This was followed by a nurse, a dog and a bone. At the end the bone was left alone and all the children ran away, which was better than the alternative when we'd all pat the bone and things could get a bit boisterous.

Most boys played football. If you didn't play football you were liable to be called a 'sissy' and your life was made as miserable as possible. Basil Waugh, who lived with his mother in a small house opposite the Kelly's, fell into that category. He was called a mammy's boy because he didn't come out to play with the rest of us but we knew little about him.

I have digressed. Football was the most popular boys' sport in John Street. Most games started off in an impromptu fashion and coats were often used as goalposts. The ball ranged in size from a tennis ball to a 'bladder', a bladder being purportedly the entrails of a pig Sometimes the 'ball' was simply a piece of cloth with some filling but gradually people who used such 'balls' were referred to disparagingly as 'Hanky ball' players. Anyone who owned a real football was up with the angels but the trouble was if the owner felt he wasn't getting enough of the action he could pick up his ball and leave.

The games got quite robust at times and with occasional bouts of fisticuffs where the claret would be tapped and flow freely, but mostly they were played in a sporting fashion. We had been brought up in the tradition of fair play via the Rover and the Wizard and our heroes like Limpalong Leslie, the crippled footballer, and the Wolf of Kabul and his friend Chung, who helped him, police the Khyber Pass. Chung probably inspired our later interest in cricket for his favourite weapon was Clicky-ba, a brass bound cricket bat. "Lord, Clicky-ba turned in my hand" he would cry as his bat cracked another native skull.

Broken windows and irate householders were an occupational hazard. Occasionally a passing policeman would caution us about the perils of street football, (the main one being the potential fine and the humiliation of appearing in court) but that was a rare event. Maybe John Street was one of the first no-go areas but it was certainly crime free. A broken window and its repercussions were the extent of criminality. When a passing motorist honked his horn while we were playing he received a stream of abuse and usually wasn't game to stop.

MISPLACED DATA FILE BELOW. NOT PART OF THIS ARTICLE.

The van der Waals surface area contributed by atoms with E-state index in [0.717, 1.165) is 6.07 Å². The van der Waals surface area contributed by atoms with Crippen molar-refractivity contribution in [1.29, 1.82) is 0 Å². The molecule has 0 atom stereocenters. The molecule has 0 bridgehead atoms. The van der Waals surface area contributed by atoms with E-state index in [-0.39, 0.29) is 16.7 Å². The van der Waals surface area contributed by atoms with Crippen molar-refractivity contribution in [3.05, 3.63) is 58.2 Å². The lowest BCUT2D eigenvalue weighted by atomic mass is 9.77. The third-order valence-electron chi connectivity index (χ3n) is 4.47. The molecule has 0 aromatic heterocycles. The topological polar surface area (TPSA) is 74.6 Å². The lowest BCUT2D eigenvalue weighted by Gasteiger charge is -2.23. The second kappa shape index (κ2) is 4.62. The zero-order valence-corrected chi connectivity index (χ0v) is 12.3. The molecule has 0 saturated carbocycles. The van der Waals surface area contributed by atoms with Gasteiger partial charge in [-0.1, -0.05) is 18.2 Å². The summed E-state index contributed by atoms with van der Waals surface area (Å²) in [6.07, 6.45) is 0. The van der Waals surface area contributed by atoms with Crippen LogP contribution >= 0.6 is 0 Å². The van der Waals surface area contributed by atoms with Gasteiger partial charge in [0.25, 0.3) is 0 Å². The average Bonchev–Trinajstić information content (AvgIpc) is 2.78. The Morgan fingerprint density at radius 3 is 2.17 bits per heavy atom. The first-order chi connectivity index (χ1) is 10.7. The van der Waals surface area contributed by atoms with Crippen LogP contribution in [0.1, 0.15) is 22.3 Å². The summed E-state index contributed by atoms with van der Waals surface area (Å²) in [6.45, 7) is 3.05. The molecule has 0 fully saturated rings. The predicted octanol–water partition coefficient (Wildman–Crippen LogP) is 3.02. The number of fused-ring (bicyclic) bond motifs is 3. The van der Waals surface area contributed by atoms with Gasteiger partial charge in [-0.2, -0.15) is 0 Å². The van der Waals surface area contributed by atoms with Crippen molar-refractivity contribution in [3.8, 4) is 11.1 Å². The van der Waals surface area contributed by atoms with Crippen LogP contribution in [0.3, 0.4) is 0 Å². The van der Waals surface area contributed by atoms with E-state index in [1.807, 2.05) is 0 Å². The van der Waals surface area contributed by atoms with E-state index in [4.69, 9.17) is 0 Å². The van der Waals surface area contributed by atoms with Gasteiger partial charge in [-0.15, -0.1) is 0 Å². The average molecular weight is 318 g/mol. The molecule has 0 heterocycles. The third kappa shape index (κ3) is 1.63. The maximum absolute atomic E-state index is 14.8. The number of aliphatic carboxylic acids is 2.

Some bright spark eventually came up with the brilliant idea of starting a youth football competition in Newtownards. There was of course a team from John Street, Hillview Star, named after the row of big terrace houses.

You can't imagine the variety of street games. If you weren't playing football what about Hopscotch, although it was more in the domain of girls. A big favourite was Churchie One Over. It required some strength and endurance. It began with a few boys bending down, the leading boy had his head against the wall and the boy behind held on to him and so on. The other boys would attempt to leap as far forward as they could towards the wall and sit on a boy's back. This was repeated until there was no more room. It was a very physical exercise because the boys bending over had to support the weight of one or two boys on their back until the game was over. Fortunately there weren't many overweight boys in John Street in those days.

Thunder and Lightning wasn't for the faint hearted. The aim of this game was to knock someone's door like thunder and run like lightning normally inflicted on people who were disliked and more a winter game, when the darkness gave the player some anonymity.